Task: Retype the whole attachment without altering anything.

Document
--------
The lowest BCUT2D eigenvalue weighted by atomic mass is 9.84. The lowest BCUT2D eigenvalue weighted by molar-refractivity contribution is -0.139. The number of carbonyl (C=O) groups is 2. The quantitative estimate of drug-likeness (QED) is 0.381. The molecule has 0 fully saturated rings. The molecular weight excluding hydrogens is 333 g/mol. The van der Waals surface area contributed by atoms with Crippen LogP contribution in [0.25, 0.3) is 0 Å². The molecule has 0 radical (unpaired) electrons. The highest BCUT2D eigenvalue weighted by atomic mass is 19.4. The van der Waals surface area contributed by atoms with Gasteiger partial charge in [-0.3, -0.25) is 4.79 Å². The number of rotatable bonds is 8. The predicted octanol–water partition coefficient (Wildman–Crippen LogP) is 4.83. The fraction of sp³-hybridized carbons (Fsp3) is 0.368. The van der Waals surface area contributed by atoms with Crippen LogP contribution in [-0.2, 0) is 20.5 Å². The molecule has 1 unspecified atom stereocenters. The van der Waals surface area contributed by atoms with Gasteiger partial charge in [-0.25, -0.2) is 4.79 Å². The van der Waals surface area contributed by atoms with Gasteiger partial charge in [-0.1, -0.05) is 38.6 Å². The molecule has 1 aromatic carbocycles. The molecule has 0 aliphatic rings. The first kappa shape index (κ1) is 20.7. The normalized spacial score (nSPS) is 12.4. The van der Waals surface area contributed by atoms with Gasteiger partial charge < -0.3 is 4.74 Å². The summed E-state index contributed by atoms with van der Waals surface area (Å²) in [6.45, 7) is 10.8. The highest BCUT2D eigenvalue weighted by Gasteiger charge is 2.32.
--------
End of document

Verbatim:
The lowest BCUT2D eigenvalue weighted by atomic mass is 9.84. The lowest BCUT2D eigenvalue weighted by molar-refractivity contribution is -0.139. The number of carbonyl (C=O) groups is 2. The quantitative estimate of drug-likeness (QED) is 0.381. The molecule has 0 fully saturated rings. The molecular weight excluding hydrogens is 333 g/mol. The van der Waals surface area contributed by atoms with Crippen LogP contribution in [0.25, 0.3) is 0 Å². The molecule has 0 radical (unpaired) electrons. The highest BCUT2D eigenvalue weighted by atomic mass is 19.4. The van der Waals surface area contributed by atoms with Gasteiger partial charge in [-0.3, -0.25) is 4.79 Å². The number of rotatable bonds is 8. The predicted octanol–water partition coefficient (Wildman–Crippen LogP) is 4.83. The fraction of sp³-hybridized carbons (Fsp3) is 0.368. The van der Waals surface area contributed by atoms with Crippen LogP contribution in [-0.2, 0) is 20.5 Å². The molecule has 1 unspecified atom stereocenters. The van der Waals surface area contributed by atoms with Gasteiger partial charge in [-0.25, -0.2) is 4.79 Å². The van der Waals surface area contributed by atoms with Gasteiger partial charge in [-0.1, -0.05) is 38.6 Å². The molecule has 1 aromatic carbocycles. The molecule has 0 aliphatic rings. The first kappa shape index (κ1) is 20.7. The normalized spacial score (nSPS) is 12.4. The van der Waals surface area contributed by atoms with Gasteiger partial charge < -0.3 is 4.74 Å². The summed E-state index contributed by atoms with van der Waals surface area (Å²) in [6.45, 7) is 10.8. The highest BCUT2D eigenvalue weighted by Gasteiger charge is 2.32.